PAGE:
57.5% of all shoppers use the omnichannel service, but only 31.6% describe it as being a smooth process, according to a new report.
When I broke down and wired my house for cable, I became a devotee of Home & Garden TV. One of “my” shows ends by advising viewers to “do something beautiful for yourself.” I took this to heart, hired a carpenter, and started tearing out walls and cutting in new windows. Who needs decorating help with HGTV to inspire?
Me, for one. What exactly works with my new Coke bottle-green glass block windows? In search of ideas and goods for decorating my spiffed-up space, I touched base with Living.com, a “shelter” site that launched last summer.
After a zippy 10-second load, I spotted a $100 coupon. The rest of the home page was equally intriguing. You can shop by room-bedroom, dining room, family room, kitchen, living room and patio-or hit a specific department, such as bed and bath, lighting or rugs.
Lighting I needed. That awful ceiling fan fixture in my center hall was dumpster bait. After an equally speedy download of the main lighting page, I was given a choice: desk, floor, table or ceiling fixtures. I clicked over to ceiling. The pickings were slim-about half a dozen, all quirky, including three that looked like cement butter churns. Not what I wanted hanging from my ceiling.
Puzzled by the skimpy selection, I fired off an e-mail to customer service. W. Jason Allen wrote back in a twinkling. Living.com, he explained, is still lining up its suppliers-and did I know any outrageous lamp companies that might want to be included? Jason was so nice, I confided that I was the victim of an unnatural interest in (gulp) interior design. He responded immediately that he isn’t really a designer, but is more interested in helping people. Good answer. Maybe I should be paying him by the hour. Later, I e-mailed a Living.com designer for help with the lamp selection. He was pleasant, too, but could not offer me anything other than what I saw.
Finding my style
Bagging the lamp project, I headed for accessories. A huge, handled basket filled the frame. I mean big. This baby looked perfect for holding my alarming pile of unread magazines. I checked the price: $69.95. For magazines?
I hesitated. Maybe if I could see where it would fit in. I turned to the site’s Style Finder, which presented me with photos of designed rooms in a number of accepted styles, such as New Country, American Country and Classic.
If I have a style, it’s Nautical/Mission. I clicked on “Mission.” Every item in the picture, most of them cigar-brown and shiny, had a callout so I could see detail on size and price. I spotted a mango-colored wood boat tray with possibilities. But no giant basket.
It was up to me to see where my “find” would fit. I clicked over to “Room Designer,” which launches into the first extended load, almost two minutes using my self-effacing AOL browser. Up popped a dialog box offering to save my designed rooms to my account if I register first. Then I was presented with am empty square paced off into grids and a list of furniture by room type.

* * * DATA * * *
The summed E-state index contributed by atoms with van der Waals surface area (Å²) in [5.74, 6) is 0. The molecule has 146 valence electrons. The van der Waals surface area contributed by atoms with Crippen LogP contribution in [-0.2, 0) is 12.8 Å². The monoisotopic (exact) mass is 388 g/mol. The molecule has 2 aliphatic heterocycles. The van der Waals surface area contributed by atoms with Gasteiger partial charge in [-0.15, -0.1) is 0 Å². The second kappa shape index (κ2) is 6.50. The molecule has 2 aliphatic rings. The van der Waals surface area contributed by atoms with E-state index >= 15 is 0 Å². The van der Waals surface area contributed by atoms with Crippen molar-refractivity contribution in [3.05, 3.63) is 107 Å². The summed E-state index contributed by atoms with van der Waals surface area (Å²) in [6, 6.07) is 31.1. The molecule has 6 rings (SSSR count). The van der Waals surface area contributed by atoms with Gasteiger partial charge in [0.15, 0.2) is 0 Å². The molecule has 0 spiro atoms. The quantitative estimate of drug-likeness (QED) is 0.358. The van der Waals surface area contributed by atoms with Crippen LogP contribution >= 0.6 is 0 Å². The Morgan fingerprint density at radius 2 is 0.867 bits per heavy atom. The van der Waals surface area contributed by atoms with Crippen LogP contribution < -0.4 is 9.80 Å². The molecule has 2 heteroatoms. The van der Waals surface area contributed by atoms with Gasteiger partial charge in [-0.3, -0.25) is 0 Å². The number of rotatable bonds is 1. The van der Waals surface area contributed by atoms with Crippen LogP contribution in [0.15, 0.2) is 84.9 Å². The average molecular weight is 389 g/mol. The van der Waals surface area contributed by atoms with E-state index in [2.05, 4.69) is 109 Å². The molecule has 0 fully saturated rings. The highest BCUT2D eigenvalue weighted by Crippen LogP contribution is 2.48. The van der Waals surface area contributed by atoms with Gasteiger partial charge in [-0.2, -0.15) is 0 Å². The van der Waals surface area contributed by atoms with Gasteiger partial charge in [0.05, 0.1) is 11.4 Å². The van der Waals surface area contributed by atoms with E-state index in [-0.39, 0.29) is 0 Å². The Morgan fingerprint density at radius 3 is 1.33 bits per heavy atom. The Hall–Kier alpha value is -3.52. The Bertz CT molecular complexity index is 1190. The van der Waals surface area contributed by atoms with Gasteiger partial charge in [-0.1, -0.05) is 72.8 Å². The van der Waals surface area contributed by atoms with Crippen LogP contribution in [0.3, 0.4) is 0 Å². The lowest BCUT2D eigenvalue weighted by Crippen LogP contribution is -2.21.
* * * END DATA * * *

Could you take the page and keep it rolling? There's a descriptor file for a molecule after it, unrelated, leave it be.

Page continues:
I clicked on living room and was presented with 15 items to move around. I picked “accent chair” and one appeared in the corner of the grid. Two more choices: Remove or rotate. I wanted to rotate it. Unfortunately, my first attempt turned the chair to face the wall. Oops. Yet no matter how I clicked and dragged, I couldn’t budge the chair. Finally, it crept over an inch. Imagine your real living room furniture shuffling like sleep-walking elephants.
Aesthetics outpace technology
Ken Cassar, an analyst with Jupiter Communications in New York, blames the clunky performance of the room designer feature on my connection speed. “The technology exists to do this, but it’s ahead of most consumers’ access speed,” he says. “Living.com wants to be on the cutting edge and has designed the site for broadband technology.”
This could become important because a recent partnership gives Living.com the “home living” tab on Amazon.com, and is one of 13 specialty shops on Amazon’s site. “We are extremely excited,” says Andrew Springate, Living.com’s brand manager. “The home living tab will give us access to 17 million shoppers in seven categories: furniture, bedding, decorative accessories, home textiles, window treatments, garden, home storage, and table top. This is the best retail real estate on the Internet.”
Returning to my own real estate, I clicked on the Living.com magazine. There I was advised that in summer, when everyone is living outside, the living room can be used as a staging area for yard sales (my dream). A little dust makes a place looked lived in, I was told. Now they’re talking.
Although the site has a couple of idiosyncrasies (Is this what they mean by “decorating bug?”), I had a lot of fun. “Our ultimate goal is to make this a great shopping experience,” Springate says.
I returned to the basket. Seventy bucks, huh? I dawdled over the description one more time: “The generously sized wrapped handle allows it to be transported easily by anyone.” This sentence begins to reverberate in my mind like a Zen koan. What does it mean? By anyone? In the end, I stuck with the carton under the desk where the magazines now reside.
But a stray thought still niggles. Didn`t I see a metallic silver star pillow? Two clicks and I’m there. This pillow will very nicely pick up the silver stars stenciled in my blue recessed kitchen ceiling. I add it to my shopping basket and am reminded of the free shipping.
For now, that’s it. I can only hope that my first HGTV Anonymous meeting will keep me from returning to pick up the handsome silver Tic Tac Toe set shaped like topiary ($24.95). After all, you can never have too many of those. •